July 25, 2004
Spider-Man 2 Soundtrack Review
So, by now you've probably seen the movie. Twice. If you are considering purchasing the soundtrack, join Gear Live Music Columnist Greg Norton in his debut column, as he gives us an in-depth look at the Spider-Man 2 Soundtrack.
There are two categories of soundtracks in the modern era. The first type is basically a collection of singles, held together only by the fact that they were assembled on the same cd and wrapped in the same annoyingly difficult to open plastic wrap. The other type, the much more difficult type, attempts to convey the emotions of the movie's characters, attempts to fill in the characters in a way only music can, and above all else, it attempts musically convey the overall theme of the script's story. The Spiderman 2 soundtrack tries so very hard to fall into the latter category, but falls far short, finding itself classified as simply a collection of songs assembled on the same disc.
The more optimistic listeners will say to themselves that the soundtrack’s producers attempted to pick bands that could capture the duality that is Peter Parker/Spiderman. Parker is obviously a tough presence on the outside, as Spiderman, seemingly invincible. Internally Parker betrays his tough image and is a sensitive teenage guy, pining after a girl that he just can never seen to have, eternally suffering. And there folks, is the exact description of the Emo bands that fill this disc.
Bands like Dashboard Confessional, intimidating with their tattoos and angry sneers, but singing about how their heart has been ripped out and stomped on. The more cynical listener will say that my previous sentences were crap, and that the producers were doing nothing but cashing in on the popularity of Emo music, and the modern rock spins of bands like Hoobastank, Jet, Lostprophets, Maroon 5 and Yellowcard. Either way, with such a stellar lineup of current rock tastemakers, this album can't be that bad can it? Well, it isn't that bad, but it is disappointing, given that with the talent on this record, it should have been much, much better.
Let's start with the bright side. There is a reason that Dashboard's "Vindicated" is getting tons of spins on the radio and video channels, it is a pretty damn good song. If you can ignore the thirty seconds that the line "let me slip away" is repeated at the end, “Vindicated” becomes one of Dashboard's better songs, and definitely their most radio friendly. Also on the high side is Jet's "Hold On", which is definitely a slower-paced acoustic departure from their day jobs as a Rolling Stones cover band. The song is actually very radio friendly, complete with a very catchy chorus that even has, gasp, two part harmonies. Who knew modern rock could actually be skillful?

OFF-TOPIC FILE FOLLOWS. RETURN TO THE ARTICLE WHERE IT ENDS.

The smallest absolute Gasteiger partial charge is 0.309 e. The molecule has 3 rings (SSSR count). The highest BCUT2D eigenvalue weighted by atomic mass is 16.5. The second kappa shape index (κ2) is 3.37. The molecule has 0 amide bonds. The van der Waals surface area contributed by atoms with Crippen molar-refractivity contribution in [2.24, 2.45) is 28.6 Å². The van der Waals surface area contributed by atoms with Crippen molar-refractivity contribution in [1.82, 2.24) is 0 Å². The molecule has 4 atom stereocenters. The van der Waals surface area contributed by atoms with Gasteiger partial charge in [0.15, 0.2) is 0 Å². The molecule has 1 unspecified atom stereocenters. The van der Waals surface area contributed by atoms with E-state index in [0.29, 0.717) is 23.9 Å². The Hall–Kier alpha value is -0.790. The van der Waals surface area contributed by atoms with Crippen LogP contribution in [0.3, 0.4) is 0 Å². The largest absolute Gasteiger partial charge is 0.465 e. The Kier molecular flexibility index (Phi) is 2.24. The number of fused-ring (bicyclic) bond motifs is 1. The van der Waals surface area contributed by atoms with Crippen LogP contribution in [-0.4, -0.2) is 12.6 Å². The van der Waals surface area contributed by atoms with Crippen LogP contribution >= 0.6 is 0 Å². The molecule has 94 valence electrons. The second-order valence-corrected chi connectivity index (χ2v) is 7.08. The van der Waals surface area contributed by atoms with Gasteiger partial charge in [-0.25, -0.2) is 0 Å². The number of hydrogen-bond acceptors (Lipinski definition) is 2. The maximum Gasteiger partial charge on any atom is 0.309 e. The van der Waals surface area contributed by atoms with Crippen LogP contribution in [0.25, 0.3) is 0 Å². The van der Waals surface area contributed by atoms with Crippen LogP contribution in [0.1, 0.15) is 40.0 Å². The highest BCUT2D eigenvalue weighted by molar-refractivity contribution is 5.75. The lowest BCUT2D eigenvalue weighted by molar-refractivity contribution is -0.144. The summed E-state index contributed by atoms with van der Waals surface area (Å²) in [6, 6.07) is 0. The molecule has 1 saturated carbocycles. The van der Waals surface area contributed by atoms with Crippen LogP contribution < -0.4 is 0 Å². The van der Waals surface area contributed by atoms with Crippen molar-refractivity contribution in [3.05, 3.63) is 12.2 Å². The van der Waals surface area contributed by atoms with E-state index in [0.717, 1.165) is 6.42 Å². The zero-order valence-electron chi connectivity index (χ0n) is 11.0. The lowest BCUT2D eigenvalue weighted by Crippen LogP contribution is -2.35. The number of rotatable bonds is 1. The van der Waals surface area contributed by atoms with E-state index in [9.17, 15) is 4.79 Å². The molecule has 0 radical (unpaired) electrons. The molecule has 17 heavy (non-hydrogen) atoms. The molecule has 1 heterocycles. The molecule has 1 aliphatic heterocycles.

Finally, sticking out like a sore thumb on this hard rocking disc is an exceptional song by piano playing crooner Jimmy Gnecco. Gnecco’s track “Someone To Die For” should actually teach the other acts on this disc a thing or two about how to write some lyrics. All this talk about good songs, may lead you to believe this album is better than it is. So, as with a mountain, once you reach the peak, we must come crashing down on the low side.
There aren't really any dreadful songs on this cd, but it almost seems like a bunch of the bands just sent in b-sides so that they could say they were on the Superman 2 soundtrack. Hoobastank appears with an amazingly mediocre track "Did You", that sounds like it was written in about the same amount of time it takes you to suffer through the song. It seems like Maroon 5 simply remade "She Will Be Loved" from their album "Songs About Jane", and called it "Woman". And I would be amazed if you can actually tell the difference between the tracks by Smile Empty Soul and The Ataris. But the award for weakest song on the album goes to Ana for her dreadful song "We Are". If you ever want to know what someone is talking about when they say a song is overproduced, simply cue up this track.
So, we come to the end of our Spidey musical journey, and what are we left with? Since we are in the age of downloading (legal or illegally), I would say, grab the strong tracks, and forget the rest. This cd is simply a collection of songs, with no flow between tracks, so it is a cd, not an album. If I have to explain the difference, you have never heard Dylan's "Blonde on Blonde", but I digress. We are left with a few good songs, a bunch of mediocre songs, and so overall a 7/10.
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